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Virology. 1995 Oct 20;213(1):80-6.

Recovery of virtually full-length HIV-1 provirus of diverse subtypes from primary virus cultures using the polymerase chain reaction.

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Henry M. Jackson Foundation for the Advancement of Military Medicine, Rockville, Maryland 20850, USA.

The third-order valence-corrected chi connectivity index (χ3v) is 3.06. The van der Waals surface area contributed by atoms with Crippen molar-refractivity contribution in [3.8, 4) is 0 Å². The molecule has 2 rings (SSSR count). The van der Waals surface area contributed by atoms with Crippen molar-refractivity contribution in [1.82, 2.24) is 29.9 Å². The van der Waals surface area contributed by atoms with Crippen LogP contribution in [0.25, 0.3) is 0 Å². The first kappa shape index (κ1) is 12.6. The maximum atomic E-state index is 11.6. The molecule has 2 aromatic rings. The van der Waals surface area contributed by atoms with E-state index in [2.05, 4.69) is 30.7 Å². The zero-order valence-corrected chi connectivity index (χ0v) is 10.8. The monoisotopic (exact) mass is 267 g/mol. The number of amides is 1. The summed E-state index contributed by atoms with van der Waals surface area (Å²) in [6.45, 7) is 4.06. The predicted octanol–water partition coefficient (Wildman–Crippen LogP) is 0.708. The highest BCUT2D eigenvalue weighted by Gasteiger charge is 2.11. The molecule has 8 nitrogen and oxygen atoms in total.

In the course of the global pandemic, the human immunodeficiency virus type-1 (HIV-1) has established at least eight distinct genotypes in the main (M), or prevalent, group of isolates, a variety of rare outlier forms, and intergenotypic recombinants of group M viruses. This genotypic diversity has been documented, for the most part, by sequencing of subgenomic segments of the provirus. Using DNA from virus cultures on peripheral blood mononuclear cells (PBMC) and recent improvements of the PCR technique, we have amplified virtually full-length HIV-1 genomes from genetic subtypes A through G of group M viruses and molecularly cloned several of them. Resequencing of the complete genome of a prototype strain after long PCR amplification and cloning has established a PCR error rate of 0.14%. We also report the first complete PCR-derived sequence of a U.S. clinical isolate of genotype B expanded only in primary PBMC; this provirus harbors a uniquely truncated V3 loop.

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